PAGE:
The media and various judicial departments are full of the controversy as to whether marriage laws deny some classes of people (plaintiffs are generally gay or lesbian or both, and attached to partners of the same sex) the "equal protection of the laws." A number of courts, including the Supreme Court of Massachusetts and the federal district court for the Northern District of California have ruled that they do. Other courts have ruled otherwise, or have yet to make a definitive ruling one way or the other.
The opinions of various courts that have mandated a revision of previous marriage statutes all have a common flaw: they either have failed to define what marriage IS, or have arrived at a definition at the conclusion of their deliberations, rather than defining their terms a priori considering the question. In the seminal case, Hillary Goodridge vs. Department of Public Healthin the Supreme Judicial Court of Massachusetts, Chief Justice Marshall began his majority opinion, "Marriage is a vital social institution." OK. That's a descriptive, and sets a value, but does not define the content of this vital social institution, only that it is vital and social.
That marriage had a legal definition was readily acknowledged by Justice Marshall: "The everyday meaning of "marriage" is "[t]he legal union of a man and woman as husband and wife," Black's Law Dictionary 986 (7th ed. 1999), and the plaintiffs do not argue that the term "marriage" has ever had a different meaning under Massachusetts law."
In conclusion, Marshall wrote "We construe civil marriage to mean the voluntary union of two persons as spouses, to the exclusion of all others," which is a way of saying, we have no idea what it really consists of or what purpose it serves, but it just is. Implicitly, the court defined marriage as a desirable bundle of benefits which nobody should be deprived of. But it failed to define the term BEFORE analyzing the question before it.
Marshall stated the question before the court as, "whether, consistent with the Massachusetts Constitution, the Commonwealth may deny the protections, benefits, and obligations conferred by civil marriage to two individuals of the same sex who wish to marry." How can anyone consider that question without knowing what marriage consists of? Failing to do so, it had not even been established that the marriage laws of the Commonwealth DID deny the protections, benefits and obligations conferred by civil marriage to anyone at all.
The court's decision explicitly overturned the existing statutory definition, on the grounds that the definition deprived a class of persons of the equal protection of the laws. But if so, what then IS a marriage? Having thrown out one definition, the court was able to provide only the most tenuous substitute. Under the court's new definition, clearly marriage has absolutely nothing to do with sex, which raises the question, what does sexual orientation have to do with it either? And why have any marriage laws at all?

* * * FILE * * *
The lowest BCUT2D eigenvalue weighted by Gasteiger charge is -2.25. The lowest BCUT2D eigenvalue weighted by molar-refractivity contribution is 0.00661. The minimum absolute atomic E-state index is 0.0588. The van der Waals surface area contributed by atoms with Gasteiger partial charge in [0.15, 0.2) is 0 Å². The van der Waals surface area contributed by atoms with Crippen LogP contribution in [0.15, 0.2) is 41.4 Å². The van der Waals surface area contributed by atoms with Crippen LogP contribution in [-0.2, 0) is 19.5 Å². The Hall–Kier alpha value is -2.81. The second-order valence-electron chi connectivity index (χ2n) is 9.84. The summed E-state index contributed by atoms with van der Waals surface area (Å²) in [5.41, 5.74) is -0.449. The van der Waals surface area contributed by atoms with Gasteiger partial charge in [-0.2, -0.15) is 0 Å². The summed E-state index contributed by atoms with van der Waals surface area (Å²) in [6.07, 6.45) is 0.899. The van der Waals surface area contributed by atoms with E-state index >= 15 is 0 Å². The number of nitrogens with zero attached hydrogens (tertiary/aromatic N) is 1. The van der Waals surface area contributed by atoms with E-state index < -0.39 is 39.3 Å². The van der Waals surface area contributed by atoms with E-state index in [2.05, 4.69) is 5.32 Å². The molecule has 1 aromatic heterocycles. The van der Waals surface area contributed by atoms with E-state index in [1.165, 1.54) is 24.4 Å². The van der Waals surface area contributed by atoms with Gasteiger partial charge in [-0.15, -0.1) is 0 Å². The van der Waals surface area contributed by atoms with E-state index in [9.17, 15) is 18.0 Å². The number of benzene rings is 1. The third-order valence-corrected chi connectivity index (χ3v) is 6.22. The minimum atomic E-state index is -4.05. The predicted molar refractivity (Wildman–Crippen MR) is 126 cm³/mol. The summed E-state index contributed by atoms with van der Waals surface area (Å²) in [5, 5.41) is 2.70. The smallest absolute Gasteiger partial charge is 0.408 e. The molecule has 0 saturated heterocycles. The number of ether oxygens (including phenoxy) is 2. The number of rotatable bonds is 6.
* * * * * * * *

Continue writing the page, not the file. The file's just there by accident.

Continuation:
The simple historical fact is, every variety of marriage ever instituted in any human society came into being because the human species is divided into two sexes, men and women, and the volatile relationship between these two sexes needed some definition and regulation to sustain any functional community or social context.
With that commonality, different societies have instituted polygamy, polyandry, polygyny, marriage of one man and one woman for life, monomgamous marriage in which one or both partners are expected to have informal lisasons on the side, arranged marriages, giving of daughters to the suitor who offers the parents the highest bride price, marriage limited by clan affiliation, sacred marriage, marriage by free choice of the individuals concerned... but all these variations concern the union of male and female.
Some societies have openly accepted homosexuality in various contexts, temporary or long-term, by people also married to a husband or wife, or distinct from marriage, and others have discouraged or punished it. Some societies have hung property relations and diplomatic relations unto marriage, others have not. But all marriage has been a response to the distinction between men and women, which pre-dates any human constitution or form of government, and the volatile complementarity between the two.
Unfortunately, this fundamental point was never argued in the the Goodridge case. Instead the state of Massachusetts offered "three legislative rationales for prohibiting same-sex couples from marrying: (1) providing a "favorable setting for procreation"; (2) ensuring the optimal setting for child rearing, which the department defines as "a two-parent family with one parent of each sex"; and (3) preserving scarce State and private financial resources." Those were weak arguments, and entirely unnecessary.